U.S. Senator Debbie Stabenow, sponsor of the "American Competitiveness Plan", today urged her colleagues to pass her plan to hold other countries accountable when they abuse international trade rules at the expense of American businesses. Stabenow, a long-time leader of the effort to stop illegal trade practices, pointed to new findings of the Senate Armed Services Committee on counterfeit electronics being sold to the Department of Defense. Sen. Carl Levin, who chairs the Armed Services Committee, held a hearing today on the risk these counterfeits - manufactured mostly in China - pose to our national security and the threat to men and women in the military.
Stabenow's American Competitiveness Plan would create a trade prosecutor to crack down on illegal trade practices like counterfeiting that affects our national and our economic security. It would also strengthen customs security to catch intellectual property thieves and counterfeiters.
"Our country needs to be exporting our products, not our jobs. Foreign countries stealing our businesses' technology threatens our economic security," said Sen. Stabenow. "As Sen. Levin's hearing showed, it threatens our national security as well. It's long-past time for Congress to get tough with other countries who are violating international trade laws to gain an advantage."
Stabenow's American Competitiveness Plan consists of three parts:
* Cracking down on currency manipulation: China and several other countries illegally and intentionally devalue their currency in relation to the dollar to make their own goods artificially cheaper. By some estimates, China's goods may be up to 40% cheaper than American goods solely because of China's currency manipulation-meaning a product made in Michigan may cost $100, while a Chinese product made of the same materials and produced in the exact same way would cost $60. The Stabenow-cosponsored currency bill would require the U.S. government to act to stop currency manipulation through the World Trade Organization and level the playing field by putting duties on the goods of countries that break the rules to offset the effects of manipulation. (This provision passed the Senate on October 11)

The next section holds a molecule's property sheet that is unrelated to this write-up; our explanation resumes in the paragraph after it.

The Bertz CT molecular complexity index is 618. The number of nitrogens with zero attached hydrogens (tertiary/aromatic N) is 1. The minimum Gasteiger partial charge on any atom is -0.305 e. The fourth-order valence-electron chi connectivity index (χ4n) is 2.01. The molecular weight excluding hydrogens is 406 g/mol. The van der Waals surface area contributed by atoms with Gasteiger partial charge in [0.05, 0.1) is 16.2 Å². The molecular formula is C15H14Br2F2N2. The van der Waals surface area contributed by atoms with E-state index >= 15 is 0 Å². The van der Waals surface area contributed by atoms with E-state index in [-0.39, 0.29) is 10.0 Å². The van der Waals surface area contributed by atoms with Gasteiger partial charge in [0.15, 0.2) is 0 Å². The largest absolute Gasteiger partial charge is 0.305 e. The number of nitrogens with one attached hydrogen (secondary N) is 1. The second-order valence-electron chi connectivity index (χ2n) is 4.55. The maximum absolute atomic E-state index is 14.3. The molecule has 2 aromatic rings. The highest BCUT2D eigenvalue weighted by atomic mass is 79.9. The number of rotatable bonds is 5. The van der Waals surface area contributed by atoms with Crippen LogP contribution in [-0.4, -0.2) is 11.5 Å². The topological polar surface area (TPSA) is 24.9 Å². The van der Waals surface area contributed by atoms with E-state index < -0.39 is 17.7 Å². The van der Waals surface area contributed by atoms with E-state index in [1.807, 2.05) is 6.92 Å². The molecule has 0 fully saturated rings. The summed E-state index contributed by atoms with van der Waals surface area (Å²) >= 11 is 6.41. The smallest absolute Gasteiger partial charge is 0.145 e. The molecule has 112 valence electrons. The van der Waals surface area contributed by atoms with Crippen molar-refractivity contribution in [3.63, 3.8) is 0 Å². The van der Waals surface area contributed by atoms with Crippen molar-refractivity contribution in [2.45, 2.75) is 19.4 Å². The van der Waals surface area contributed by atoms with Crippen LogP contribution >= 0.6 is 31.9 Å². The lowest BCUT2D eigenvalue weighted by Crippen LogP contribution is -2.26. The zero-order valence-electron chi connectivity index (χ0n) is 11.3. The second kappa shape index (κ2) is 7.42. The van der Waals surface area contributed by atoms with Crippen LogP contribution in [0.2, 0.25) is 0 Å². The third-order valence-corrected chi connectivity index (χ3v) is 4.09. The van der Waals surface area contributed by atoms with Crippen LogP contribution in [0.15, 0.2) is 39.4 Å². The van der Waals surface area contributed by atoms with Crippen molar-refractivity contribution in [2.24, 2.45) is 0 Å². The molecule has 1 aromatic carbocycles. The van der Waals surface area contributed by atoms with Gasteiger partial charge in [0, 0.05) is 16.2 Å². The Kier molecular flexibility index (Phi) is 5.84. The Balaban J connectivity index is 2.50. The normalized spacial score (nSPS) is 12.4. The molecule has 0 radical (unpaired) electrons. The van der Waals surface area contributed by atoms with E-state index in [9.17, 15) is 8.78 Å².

* Creating a trade prosecutor to hold other countries accountable: Other countries abuse international trade law at the expense of American businesses and too often face no retribution. In fact, former Secretary of Commerce Mickey Kantor testified at a recent Finance Committee hearing that the U.S. has the smallest trade enforcement office of any industrialized country, despite having entered into more than 300 trade agreements. Senator Stabenow's Competitiveness Plan would create a trade prosecutor whose sole responsibility would be to identify ways that other countries are breaking international trade law and bring them to justice.
* Stopping the theft of American ideas and technologies: Foreign companies constantly violate international intellectual property laws, engaging in the outright theft of American entrepreneurs' ideas and our country's cutting edge technologies. Senator Stabenow's American Competitiveness Plan contains a number of measures to attack intellectual property theft. The first provision is a new "three strikes and you're out" law for foreign importers of counterfeit goods -a violator would get fined on the first offense, banned from doing business in America for one year after the 2nd offense, and if a violator gets caught three times-they will never be allowed to do business in the United States ever again. Other provisions include new fines for violators, the creation of a "watch list" to alert customs and border security about shipments from those suspected of breaking the law and more resources for customs agents to focus on intellectual property theft and counterfeiting.
Stabenow, a member of the President's Export Council under both Presidents Bush and Obama, said that Michigan exports are on the rise and are a bright spot in Michigan's economy. Last year, Michigan exported over $44 billion worth of goods and services-a 37% increase over 2009. Michigan is now the 8th largest exporting state in the country. As the Chairwoman of the Senate Agriculture Committee, Stabenow specifically noted that Michigan agricultural exports increased by 50% between 2004 and 2009. Stabenow said given the promise increased exports have for our state's economy, getting tough on other countries who cheat international trade laws is especially important for Michigan.